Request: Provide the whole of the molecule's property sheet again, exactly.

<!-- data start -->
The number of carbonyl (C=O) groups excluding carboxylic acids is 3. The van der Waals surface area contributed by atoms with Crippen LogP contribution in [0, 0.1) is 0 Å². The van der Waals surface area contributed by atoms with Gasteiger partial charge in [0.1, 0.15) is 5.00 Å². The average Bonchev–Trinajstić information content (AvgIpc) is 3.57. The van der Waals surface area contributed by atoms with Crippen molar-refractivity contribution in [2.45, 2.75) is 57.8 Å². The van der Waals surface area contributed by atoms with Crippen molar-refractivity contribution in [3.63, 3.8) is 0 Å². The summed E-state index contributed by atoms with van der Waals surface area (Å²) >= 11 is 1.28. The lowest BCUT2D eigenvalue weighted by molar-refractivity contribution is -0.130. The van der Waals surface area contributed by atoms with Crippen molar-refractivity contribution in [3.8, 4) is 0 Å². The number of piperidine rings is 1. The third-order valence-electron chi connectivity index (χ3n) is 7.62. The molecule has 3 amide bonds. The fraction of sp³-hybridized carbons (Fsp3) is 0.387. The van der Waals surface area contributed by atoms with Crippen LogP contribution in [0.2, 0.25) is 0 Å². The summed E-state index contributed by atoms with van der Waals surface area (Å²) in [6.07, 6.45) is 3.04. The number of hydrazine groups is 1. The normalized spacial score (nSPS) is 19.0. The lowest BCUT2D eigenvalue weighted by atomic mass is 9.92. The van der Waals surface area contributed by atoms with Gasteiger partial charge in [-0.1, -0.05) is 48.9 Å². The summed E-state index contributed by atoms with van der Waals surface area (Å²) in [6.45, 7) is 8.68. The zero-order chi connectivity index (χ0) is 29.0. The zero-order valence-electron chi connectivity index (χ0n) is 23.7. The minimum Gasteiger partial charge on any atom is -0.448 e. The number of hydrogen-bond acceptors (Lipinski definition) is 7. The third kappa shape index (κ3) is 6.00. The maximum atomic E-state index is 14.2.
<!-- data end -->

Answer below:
The number of carbonyl (C=O) groups excluding carboxylic acids is 3. The van der Waals surface area contributed by atoms with Crippen LogP contribution in [0, 0.1) is 0 Å². The van der Waals surface area contributed by atoms with Gasteiger partial charge in [0.1, 0.15) is 5.00 Å². The average Bonchev–Trinajstić information content (AvgIpc) is 3.57. The van der Waals surface area contributed by atoms with Crippen molar-refractivity contribution in [2.45, 2.75) is 57.8 Å². The van der Waals surface area contributed by atoms with Crippen molar-refractivity contribution in [3.63, 3.8) is 0 Å². The summed E-state index contributed by atoms with van der Waals surface area (Å²) >= 11 is 1.28. The lowest BCUT2D eigenvalue weighted by molar-refractivity contribution is -0.130. The van der Waals surface area contributed by atoms with Crippen molar-refractivity contribution in [3.8, 4) is 0 Å². The number of piperidine rings is 1. The third-order valence-electron chi connectivity index (χ3n) is 7.62. The molecule has 3 amide bonds. The fraction of sp³-hybridized carbons (Fsp3) is 0.387. The van der Waals surface area contributed by atoms with Crippen LogP contribution in [0.2, 0.25) is 0 Å². The summed E-state index contributed by atoms with van der Waals surface area (Å²) in [6.07, 6.45) is 3.04. The number of hydrazine groups is 1. The normalized spacial score (nSPS) is 19.0. The lowest BCUT2D eigenvalue weighted by atomic mass is 9.92. The van der Waals surface area contributed by atoms with Gasteiger partial charge in [-0.1, -0.05) is 48.9 Å². The summed E-state index contributed by atoms with van der Waals surface area (Å²) in [6.45, 7) is 8.68. The zero-order chi connectivity index (χ0) is 29.0. The zero-order valence-electron chi connectivity index (χ0n) is 23.7. The minimum Gasteiger partial charge on any atom is -0.448 e. The number of hydrogen-bond acceptors (Lipinski definition) is 7. The third kappa shape index (κ3) is 6.00. The maximum atomic E-state index is 14.2.